Vitamin E can prevent platelet integration and may oppose vitamin K-dependent clotting factors. As a result, taking large doses with anticoagulants or antiplatelet drugs, such as warfarin, can increase the risk of bleeding, especially with low vitamin K intake. The amount of supplement vitamin E required to produce clinically significant effects is unknown but probably exceeds 400 UI/day.
- Simvastatin and Niacin
Some people take vitamin E supplements along with other antioxidants such as vitamin C, selenium, and beta-carotene. This combination of antioxidant ingredients reduces the increase in cholesterol levels of high-density lipoproteins (HDL), especially among people treated with HDL2 levels, the most cardioprotective HDL ingredients, a combination of simvastatin and niacin.
- Chemotherapy and Radiotherapy
The anchologists generally recommend not to use antioxidant supplements during chemotherapy or radiotherapy for cancer as they can reduce the effectiveness of these treatments by preventing cellular oxidative damage to cancer cells. While a systematic review of random controlled trials has raised questions about this, more research is needed to assess the potential risks and benefits of contemporary antioxidant supplements with traditional treatments for cancer.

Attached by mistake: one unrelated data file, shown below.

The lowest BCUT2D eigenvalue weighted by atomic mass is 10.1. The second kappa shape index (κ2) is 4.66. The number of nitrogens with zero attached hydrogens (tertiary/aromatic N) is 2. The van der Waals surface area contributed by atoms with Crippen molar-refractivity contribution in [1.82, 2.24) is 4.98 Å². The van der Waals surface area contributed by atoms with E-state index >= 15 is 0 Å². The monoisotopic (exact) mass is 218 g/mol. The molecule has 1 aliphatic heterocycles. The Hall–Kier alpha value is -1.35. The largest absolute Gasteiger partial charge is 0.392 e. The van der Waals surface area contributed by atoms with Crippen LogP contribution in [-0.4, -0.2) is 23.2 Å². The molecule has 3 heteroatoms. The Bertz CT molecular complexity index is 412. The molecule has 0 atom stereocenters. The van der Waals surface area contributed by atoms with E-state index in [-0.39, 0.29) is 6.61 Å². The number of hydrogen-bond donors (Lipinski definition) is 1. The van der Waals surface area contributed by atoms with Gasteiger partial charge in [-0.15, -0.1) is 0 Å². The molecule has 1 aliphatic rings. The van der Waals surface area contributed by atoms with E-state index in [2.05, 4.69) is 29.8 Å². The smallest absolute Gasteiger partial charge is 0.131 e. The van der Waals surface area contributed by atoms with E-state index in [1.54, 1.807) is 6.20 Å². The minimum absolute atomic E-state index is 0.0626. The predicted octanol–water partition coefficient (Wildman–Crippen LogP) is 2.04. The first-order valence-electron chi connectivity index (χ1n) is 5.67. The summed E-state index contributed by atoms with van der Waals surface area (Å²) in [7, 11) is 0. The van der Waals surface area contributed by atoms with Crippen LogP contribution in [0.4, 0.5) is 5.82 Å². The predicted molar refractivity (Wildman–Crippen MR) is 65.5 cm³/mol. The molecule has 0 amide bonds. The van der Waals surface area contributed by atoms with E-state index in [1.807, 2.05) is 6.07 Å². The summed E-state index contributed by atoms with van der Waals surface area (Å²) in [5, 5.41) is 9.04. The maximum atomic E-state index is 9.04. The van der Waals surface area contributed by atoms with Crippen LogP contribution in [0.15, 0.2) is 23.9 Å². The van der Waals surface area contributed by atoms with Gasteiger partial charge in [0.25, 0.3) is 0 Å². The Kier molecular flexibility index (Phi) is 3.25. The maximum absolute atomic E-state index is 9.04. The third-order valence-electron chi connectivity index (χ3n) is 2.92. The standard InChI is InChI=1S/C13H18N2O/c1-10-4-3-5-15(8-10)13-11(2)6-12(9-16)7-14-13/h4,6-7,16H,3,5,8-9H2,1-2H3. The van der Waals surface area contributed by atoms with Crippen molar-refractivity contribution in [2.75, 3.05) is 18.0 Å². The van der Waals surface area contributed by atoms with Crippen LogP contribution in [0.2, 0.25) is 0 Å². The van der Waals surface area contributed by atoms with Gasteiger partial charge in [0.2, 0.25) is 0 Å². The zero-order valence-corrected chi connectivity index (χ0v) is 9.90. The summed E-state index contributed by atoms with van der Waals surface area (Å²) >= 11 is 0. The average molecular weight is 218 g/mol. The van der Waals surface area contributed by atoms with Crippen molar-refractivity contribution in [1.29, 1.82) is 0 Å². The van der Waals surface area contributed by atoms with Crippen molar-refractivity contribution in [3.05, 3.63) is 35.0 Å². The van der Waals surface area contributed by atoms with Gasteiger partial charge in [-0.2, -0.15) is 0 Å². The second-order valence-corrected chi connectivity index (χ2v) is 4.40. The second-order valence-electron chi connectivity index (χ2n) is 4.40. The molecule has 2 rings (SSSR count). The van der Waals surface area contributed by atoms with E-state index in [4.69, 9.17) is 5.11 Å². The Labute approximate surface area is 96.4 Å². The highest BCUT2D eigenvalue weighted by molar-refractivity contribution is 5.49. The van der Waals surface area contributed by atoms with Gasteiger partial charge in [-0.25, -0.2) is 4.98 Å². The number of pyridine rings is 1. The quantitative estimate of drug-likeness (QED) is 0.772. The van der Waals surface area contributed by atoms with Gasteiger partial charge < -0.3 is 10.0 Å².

The above article discusses the information about vitamin E and its health importance in your body. These data are reliable source based. Approach the doctor for more information and any problems related to vitamin deficiency or toxicity.
Sources: NIH Govt.
Also Read: Vitamin E Health importance (Assamese)
1) Do I need to take vitamin E supplements?
A- It is best to take the natural form of vitamin E through food. Eat a handful of nuts or any vitamin E rich food every day. You don’t need supplements unless you have symptoms of deficiency.
2) How do I know if I have vitamin E deficiency?
A- Clinically manifest vitamin deficiency is not common. However, if you are suffering from chronic diarrhea with a thin stool, consult a doctor for further treatment.
3) Does vitamin E have blood lightening properties?
A- Yes. Vitamin E has the effect of diluting blood which can lead to problems if taken with drugs like warfarin.
4) What is the use of Vitamin E oil?
A- It is used to remove skin wrinkles, stretch marks and as moisturizer, to heal spots and dry skin.
5) What happens if vitamin E is taken with a blood thinner like warfarin?
A- It will react with warfarin and can increase the risk of spontaneous bleeding and stroke.
6) I am constantly tired and sick. Do I have vitamin E deficiency?
A- This is possible but it may also be due to lack of other nutrients and more observations may require. Please consult your doctor for proper treatment.